Creating your own email template can mean many hours devoted to design and coding. Even after all of that effort, you could still end up with a template that fails to connect with prospective customers in a meaningful way. Using a pre-made template limits your options and does not allow for your company's unique character and message to stand out from the crowd. After all, it is unlikely that your company is the only email marketer using any given pre-made template.
Custom email templates allow for more creativity and individuality in your messaging. At Gold Lasso, we can help you create a truly unique and effective email template that will attract attention. Instead of settling for a pre-made template that may already be in use by dozens of other marketers, choosing to employ a template that is professionally designed and coded specifically for your campaign is a proven strategy to connect with prospective customers in a more effective and personalized way.
If you would like more information on our design service for custom email templates or our full line of eMarketing solutions and services, contact us.
Asked by Lauren Rutley, Visual Mining
Answer by Elie Ashery, CEO
Click Through Rates and Open to Click Through Rates
Before any marketer should worry about their overall click through rates, they should first concentrate on their open to click through rates (number of unique clicks/number of unique opens). This stat reveals a lot about your content relevancy, value and creativeness. If your open to click through rate is high but your overall unique click through rate is low, you’re in a much better position than if both stats are low. Assuming your sender reputation is stellar, the reason for this is that it shows the subscribers opening your email find the content relevant and engaging. More importantly, to get additional subscribers to open your email is more of a less costly function of creating compelling and enticing subject lines. With both open to click through rates and unique click through rates low your problem is much bigger. The issues can range from poor email design to content value. From a design standpoint I find that B2C marketers think what works on the web will work in email and from B2B marketers they think what works in direct mail will also work in email. Just as the same rules don’t apply to newspapers and radio the same is true in crossing online mediums.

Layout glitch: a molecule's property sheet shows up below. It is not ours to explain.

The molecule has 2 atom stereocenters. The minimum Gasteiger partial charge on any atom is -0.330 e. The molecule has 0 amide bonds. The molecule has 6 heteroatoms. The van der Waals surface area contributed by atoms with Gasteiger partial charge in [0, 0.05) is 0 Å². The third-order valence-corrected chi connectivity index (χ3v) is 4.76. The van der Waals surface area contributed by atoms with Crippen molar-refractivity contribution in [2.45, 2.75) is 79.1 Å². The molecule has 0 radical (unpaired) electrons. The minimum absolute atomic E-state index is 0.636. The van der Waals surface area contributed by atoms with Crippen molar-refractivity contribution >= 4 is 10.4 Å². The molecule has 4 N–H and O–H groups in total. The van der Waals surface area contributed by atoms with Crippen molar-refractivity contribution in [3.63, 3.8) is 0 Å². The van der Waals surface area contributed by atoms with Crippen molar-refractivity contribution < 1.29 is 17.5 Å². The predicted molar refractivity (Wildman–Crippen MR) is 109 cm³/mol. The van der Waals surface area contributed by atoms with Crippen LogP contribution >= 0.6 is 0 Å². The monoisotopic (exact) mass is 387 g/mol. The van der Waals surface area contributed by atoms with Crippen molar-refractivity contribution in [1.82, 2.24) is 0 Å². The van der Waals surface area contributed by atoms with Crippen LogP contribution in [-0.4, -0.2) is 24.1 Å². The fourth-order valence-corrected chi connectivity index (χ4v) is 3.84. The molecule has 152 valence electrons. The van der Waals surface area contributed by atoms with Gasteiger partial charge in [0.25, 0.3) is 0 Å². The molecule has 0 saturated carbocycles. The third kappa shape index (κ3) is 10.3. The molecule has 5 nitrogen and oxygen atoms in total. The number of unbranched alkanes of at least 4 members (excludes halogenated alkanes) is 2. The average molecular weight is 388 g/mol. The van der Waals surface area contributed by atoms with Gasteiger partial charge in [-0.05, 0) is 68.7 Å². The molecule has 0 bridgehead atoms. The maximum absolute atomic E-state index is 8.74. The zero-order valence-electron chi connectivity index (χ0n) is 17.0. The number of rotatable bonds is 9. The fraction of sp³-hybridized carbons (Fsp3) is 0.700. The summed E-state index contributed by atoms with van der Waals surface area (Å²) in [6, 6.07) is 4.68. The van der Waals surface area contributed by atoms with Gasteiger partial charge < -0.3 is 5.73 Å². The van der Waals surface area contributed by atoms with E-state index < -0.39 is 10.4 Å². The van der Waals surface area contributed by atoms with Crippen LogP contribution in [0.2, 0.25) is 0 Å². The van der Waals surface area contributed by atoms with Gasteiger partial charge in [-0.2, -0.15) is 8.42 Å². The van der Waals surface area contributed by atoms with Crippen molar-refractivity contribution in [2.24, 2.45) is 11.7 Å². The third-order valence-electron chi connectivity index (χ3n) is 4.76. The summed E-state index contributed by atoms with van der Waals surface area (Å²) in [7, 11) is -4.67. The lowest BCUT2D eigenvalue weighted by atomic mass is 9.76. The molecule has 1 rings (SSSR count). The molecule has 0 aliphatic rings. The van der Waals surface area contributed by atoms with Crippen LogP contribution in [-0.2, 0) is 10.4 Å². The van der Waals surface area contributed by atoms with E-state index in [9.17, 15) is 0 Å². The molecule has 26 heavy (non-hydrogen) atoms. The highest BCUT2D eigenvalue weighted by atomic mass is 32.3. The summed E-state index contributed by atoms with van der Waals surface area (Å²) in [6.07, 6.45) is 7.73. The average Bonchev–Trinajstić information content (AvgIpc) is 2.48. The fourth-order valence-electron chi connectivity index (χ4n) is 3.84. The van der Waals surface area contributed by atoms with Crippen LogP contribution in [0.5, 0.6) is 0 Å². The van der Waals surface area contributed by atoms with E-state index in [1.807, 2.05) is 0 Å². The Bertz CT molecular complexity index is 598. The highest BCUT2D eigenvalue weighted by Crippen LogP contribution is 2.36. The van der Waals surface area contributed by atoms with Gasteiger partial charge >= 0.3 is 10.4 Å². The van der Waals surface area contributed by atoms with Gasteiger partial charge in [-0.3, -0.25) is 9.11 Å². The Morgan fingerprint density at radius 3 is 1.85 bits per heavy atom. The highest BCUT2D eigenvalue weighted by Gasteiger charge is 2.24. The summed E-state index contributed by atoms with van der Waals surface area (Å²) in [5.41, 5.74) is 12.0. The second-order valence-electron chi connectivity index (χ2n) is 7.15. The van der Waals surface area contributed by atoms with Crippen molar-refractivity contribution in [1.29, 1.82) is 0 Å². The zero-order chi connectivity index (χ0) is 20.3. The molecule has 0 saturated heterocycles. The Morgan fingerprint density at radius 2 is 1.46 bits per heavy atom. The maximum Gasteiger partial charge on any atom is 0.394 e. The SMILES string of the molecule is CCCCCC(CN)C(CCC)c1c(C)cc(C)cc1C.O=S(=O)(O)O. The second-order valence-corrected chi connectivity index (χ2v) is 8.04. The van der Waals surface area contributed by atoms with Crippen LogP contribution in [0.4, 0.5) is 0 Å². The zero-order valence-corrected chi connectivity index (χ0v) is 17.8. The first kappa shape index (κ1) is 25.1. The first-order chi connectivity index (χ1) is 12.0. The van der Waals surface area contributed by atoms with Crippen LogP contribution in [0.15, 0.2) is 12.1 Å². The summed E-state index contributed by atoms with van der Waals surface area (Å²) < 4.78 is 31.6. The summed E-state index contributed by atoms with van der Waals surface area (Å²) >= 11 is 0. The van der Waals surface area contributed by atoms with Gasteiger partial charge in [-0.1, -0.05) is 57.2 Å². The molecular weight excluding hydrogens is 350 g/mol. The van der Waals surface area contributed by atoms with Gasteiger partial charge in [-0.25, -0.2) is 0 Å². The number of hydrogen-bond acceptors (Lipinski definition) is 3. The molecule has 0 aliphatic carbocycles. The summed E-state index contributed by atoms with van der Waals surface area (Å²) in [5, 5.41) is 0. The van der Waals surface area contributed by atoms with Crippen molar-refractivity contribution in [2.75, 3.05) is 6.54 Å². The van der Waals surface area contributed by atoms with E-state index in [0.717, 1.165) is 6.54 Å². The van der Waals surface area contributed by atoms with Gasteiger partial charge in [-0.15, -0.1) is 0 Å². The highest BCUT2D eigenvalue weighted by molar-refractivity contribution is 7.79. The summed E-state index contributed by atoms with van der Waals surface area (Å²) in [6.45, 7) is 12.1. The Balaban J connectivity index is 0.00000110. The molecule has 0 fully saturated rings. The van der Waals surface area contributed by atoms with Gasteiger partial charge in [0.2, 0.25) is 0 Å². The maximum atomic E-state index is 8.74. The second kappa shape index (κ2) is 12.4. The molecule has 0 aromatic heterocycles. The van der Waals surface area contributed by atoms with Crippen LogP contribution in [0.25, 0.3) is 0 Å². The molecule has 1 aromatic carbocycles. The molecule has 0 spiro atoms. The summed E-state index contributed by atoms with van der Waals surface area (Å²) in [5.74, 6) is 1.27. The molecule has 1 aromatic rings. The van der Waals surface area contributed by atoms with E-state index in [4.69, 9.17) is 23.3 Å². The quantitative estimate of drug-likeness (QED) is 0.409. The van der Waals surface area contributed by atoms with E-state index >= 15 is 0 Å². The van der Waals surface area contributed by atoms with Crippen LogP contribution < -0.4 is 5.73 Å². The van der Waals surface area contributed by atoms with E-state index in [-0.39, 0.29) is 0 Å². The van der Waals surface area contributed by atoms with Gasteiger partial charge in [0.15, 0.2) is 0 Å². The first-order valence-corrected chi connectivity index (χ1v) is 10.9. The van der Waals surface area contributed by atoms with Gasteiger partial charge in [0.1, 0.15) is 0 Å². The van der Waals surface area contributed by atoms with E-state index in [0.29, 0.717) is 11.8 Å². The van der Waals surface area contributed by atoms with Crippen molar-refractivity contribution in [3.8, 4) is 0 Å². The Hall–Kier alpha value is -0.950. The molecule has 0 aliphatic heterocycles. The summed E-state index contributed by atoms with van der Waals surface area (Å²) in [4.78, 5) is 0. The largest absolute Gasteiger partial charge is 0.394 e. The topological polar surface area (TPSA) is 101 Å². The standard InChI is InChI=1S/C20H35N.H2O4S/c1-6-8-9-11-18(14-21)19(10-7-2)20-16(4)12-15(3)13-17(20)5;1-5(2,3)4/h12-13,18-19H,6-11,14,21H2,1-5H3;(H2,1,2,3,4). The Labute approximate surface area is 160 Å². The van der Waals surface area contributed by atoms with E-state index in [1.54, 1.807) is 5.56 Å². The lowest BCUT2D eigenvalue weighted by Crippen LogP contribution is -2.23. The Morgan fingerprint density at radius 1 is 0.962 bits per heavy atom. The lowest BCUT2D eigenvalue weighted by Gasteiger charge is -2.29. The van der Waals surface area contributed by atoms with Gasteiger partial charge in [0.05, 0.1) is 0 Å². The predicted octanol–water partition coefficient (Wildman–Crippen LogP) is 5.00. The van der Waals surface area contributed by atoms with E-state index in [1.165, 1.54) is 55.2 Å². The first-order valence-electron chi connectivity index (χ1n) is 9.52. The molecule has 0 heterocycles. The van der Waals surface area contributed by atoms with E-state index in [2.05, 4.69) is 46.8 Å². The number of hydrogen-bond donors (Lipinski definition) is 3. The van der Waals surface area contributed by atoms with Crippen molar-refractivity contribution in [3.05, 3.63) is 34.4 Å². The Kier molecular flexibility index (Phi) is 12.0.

Since you’re a B2B marketer I encourage you to keep your designs simple, with less words. Especially for complex sales it’s important to focus only on the pain points. Busy executives don’t have the time to sift through fluff. Keep your calls to action easy to find and above the fold. Remember, most people are lazy and don’t like to scroll. Assessing content value is a much more difficult process. It involves surveying your core clients or the new markets you’re after and constant testing. Don’t be afraid to change content formats. What works today will probably not work tomorrow. If your market isn’t downloading your white papers from your email try a click through to a podcast (read your white paper). Executives like to take mental breaks and let someone else do the driving. Creativity is the heart of valuable content that’s palatable. This is where you draw the line with company quants.